The GM Meetings are done. The Mets have left the building.
Sandy Alderson may have set preliminary groundwork for a possible trade involving Ike Davis. Tampa Bay, Houston, Colorado, Baltimore and Milwaukee have all expressed undetermined levels of interest.
In a more tangible development, the Mets engaged in dialogue with shortstop Jhonny Peralta. Last season, he earned $6 million from the Detroit Tigers. As a matter of reference, he earned a total of $16.75 million over the last three seasons. This afternoon, Buster Olney tweeted Jhonny Peralta’s representatives may seeking upwards or beyond $45 million over three years for their client.
If that is indeed their asking price, you can count me out. They might get Sandy Alderson to consider such a figure. I seriously doubt it though. But if I were in charge, I would dismiss the notion, post haste.
Spending $15 million dollars per season, on what will effectively be a 32-year old shortstop next season, with dwindling range, and who is probably better suited to play the corner positions at this stage of his career, hardly seems worth it to me. I feel his recent offensive production and potential contributions to the Mets fall substantially short of warranting an almost three-fold jump in salary.
I have no want for wantonly spending Mr. Wilpon’s money.
In publishing Rising Apple’s GM Meetings update on Wednesday, I offered:
I wouldn’t want the Mets going beyond two or three years to secure Peralta. He made $6 million dollars last season. I wouldn’t be inclined to give him much more, if at all.
He would no doubt add a measure of offense to the lineup, but he only strikes me as a stop gap solution. Perhaps that is the plan. If so, I hope he comes priced like one.
Appreciated Rising Apple reader Herb G commented:
Jhonny Peralta is an above average shortstop, at worst. In 2 of the last 3 years, he has been above 3 WAR. He consistently has a positive dWAR, and in those 2 years he was over 30 oRAR.
Meanwhile, almost all trade candidates, who would require giving up prospects for, would cost us more than the $6 million a year you propose. Erick Aybar – $25.5 million over the next 3 years. Asdrubal Cabrera – $10 million for 2014 and he is gone. Elvis Andrus – only $6.475 million this year, but and additional $118 million through 2022, plus another $15 million vesting option for 2013. IMO, 3 years/$27-$30 million for Peralta wouldn’t be unreasonable.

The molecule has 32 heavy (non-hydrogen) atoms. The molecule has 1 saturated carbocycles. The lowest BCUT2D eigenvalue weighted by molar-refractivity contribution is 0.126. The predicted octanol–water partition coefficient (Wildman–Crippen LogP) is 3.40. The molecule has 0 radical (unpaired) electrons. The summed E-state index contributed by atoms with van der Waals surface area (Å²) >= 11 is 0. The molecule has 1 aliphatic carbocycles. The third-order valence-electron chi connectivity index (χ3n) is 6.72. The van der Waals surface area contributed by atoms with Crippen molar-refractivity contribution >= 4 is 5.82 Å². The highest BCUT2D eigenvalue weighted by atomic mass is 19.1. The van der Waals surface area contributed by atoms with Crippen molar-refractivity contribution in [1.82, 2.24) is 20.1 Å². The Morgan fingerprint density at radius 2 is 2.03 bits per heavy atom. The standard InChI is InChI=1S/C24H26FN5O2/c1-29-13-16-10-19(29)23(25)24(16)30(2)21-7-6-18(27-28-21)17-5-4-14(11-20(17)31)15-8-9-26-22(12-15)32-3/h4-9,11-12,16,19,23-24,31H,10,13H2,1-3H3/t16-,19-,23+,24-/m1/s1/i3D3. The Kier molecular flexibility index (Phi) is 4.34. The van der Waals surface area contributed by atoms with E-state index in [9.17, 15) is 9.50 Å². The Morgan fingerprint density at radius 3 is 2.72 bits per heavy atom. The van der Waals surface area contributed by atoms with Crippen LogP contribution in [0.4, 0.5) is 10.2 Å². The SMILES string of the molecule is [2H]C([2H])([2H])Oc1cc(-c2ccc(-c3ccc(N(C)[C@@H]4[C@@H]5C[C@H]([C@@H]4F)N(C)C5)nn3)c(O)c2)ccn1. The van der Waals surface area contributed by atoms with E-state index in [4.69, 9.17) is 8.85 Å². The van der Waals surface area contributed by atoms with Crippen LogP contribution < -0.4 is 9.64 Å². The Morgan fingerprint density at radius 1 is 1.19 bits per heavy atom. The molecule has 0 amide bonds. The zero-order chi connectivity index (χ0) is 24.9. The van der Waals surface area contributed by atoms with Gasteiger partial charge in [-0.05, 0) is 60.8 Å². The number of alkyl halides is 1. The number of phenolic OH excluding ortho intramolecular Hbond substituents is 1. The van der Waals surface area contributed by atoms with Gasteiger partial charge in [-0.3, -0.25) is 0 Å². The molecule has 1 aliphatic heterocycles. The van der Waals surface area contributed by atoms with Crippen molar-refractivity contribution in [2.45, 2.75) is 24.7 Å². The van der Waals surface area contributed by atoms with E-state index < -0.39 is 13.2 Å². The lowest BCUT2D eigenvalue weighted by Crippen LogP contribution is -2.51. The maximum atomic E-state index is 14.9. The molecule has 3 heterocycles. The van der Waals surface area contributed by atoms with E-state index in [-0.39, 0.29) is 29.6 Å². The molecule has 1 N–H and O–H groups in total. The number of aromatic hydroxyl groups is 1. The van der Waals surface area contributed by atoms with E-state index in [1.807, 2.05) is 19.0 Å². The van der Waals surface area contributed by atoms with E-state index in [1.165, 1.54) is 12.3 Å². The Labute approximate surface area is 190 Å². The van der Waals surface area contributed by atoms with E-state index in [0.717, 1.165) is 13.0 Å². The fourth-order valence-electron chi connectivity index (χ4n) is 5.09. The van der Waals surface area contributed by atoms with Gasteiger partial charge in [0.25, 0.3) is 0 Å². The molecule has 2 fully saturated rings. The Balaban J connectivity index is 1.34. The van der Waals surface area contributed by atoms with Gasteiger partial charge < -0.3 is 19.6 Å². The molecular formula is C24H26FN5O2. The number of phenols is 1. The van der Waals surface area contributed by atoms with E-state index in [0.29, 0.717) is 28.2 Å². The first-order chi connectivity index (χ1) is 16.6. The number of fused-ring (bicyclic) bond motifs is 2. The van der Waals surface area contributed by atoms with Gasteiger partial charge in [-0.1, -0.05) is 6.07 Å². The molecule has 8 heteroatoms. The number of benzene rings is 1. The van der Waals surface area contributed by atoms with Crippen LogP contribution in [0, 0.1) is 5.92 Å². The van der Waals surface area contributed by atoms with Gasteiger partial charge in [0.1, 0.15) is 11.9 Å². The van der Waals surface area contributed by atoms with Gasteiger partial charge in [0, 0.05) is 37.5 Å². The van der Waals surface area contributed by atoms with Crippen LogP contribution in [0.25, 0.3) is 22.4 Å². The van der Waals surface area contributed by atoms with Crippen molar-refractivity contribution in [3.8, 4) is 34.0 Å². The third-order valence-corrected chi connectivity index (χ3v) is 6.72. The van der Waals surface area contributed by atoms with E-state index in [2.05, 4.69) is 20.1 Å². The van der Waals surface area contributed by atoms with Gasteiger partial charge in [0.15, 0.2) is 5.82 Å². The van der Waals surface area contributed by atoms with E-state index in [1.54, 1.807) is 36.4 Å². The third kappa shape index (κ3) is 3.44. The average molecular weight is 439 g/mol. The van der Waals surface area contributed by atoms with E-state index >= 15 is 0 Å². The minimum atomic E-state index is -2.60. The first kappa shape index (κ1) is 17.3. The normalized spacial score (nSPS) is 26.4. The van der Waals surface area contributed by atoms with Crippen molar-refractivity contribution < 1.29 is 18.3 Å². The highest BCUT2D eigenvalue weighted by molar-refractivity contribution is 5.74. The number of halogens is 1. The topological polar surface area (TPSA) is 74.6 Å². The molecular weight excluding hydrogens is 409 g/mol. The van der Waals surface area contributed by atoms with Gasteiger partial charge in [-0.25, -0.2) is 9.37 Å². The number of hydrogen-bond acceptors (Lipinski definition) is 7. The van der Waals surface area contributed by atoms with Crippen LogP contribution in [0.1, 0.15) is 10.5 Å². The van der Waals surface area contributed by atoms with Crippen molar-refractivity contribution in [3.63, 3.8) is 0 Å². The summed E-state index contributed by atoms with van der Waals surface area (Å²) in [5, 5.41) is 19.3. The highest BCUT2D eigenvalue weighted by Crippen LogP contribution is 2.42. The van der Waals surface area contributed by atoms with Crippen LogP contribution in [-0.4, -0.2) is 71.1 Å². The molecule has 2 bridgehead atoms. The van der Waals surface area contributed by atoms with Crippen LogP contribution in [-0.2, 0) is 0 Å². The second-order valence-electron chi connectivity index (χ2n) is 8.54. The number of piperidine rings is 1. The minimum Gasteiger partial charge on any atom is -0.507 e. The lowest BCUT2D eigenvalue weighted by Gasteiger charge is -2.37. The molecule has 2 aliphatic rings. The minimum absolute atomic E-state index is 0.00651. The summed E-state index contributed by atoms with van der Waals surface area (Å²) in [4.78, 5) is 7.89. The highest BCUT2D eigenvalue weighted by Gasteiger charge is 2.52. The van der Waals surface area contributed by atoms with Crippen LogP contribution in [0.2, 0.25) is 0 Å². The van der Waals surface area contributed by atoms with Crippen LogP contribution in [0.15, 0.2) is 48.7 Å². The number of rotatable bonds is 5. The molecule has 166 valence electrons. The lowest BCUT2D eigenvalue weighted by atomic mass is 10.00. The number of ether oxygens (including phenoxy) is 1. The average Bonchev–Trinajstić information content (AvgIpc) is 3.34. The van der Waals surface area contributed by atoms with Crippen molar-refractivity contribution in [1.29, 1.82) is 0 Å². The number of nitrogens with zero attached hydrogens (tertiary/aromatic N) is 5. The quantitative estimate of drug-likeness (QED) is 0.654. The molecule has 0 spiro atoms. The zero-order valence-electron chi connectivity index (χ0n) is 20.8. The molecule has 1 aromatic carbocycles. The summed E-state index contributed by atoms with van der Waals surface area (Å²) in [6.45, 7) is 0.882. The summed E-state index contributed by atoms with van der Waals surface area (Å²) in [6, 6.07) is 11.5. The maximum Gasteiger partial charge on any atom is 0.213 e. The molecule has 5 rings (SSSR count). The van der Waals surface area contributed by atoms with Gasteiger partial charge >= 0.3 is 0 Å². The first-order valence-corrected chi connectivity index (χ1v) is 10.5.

Both Herb and I are both woefully short of the figure put forth by Jhonny Peralta’s representatives. Now that we have a preliminary figure to work with, who believes Jhonny Peralta is worthy of such a contract?
I do not. I believe the Mets already have a player in hand who, I feel projects similarly to Jhonny Peralta. His name is Wilmer Flores. We can debate Wilmer’s merits and shortcomings through comments if you like. Otherwise, if Peralta were reasonably priced at perhaps $8.5 million, or reaching upwards of Herb G’s figure, I’d still seriously consider signing Peralta, but certainly not at his current asking price.
Peralta, 31, a thirteen year MLB veteran, spent the last 3 1/2 seasons with the Detroit Tigers. He made 409 official plate appearances in 2013, and completed a .300 season, (.303) for the first time in his career. He is otherwise a .268 career hitter. Peralta hit 30 doubles, 11 home runs, slugged .457, and posted a .358 OBP – his best mark since 2005 with Cleveland.
Defensively, he posted a .991 fielding average, with four errors in 438 chances at short.
I’m not trying to disparage Jhonny Peralta. I think he’s a good ball player. The Mets however, can spend $15 million far more wisely than on him. The Mets have many needs that require addressing before rushing to commit $15 million per on what I still believe equates to a stop-gap shortstop.
Of course, Jhonny Peralta’s agents can ask for anything they want. That doesn’t mean they’ll get it. So, there is always that chance market fluctuations can bring Peralta’s asking price more in line with the Mets spending plan.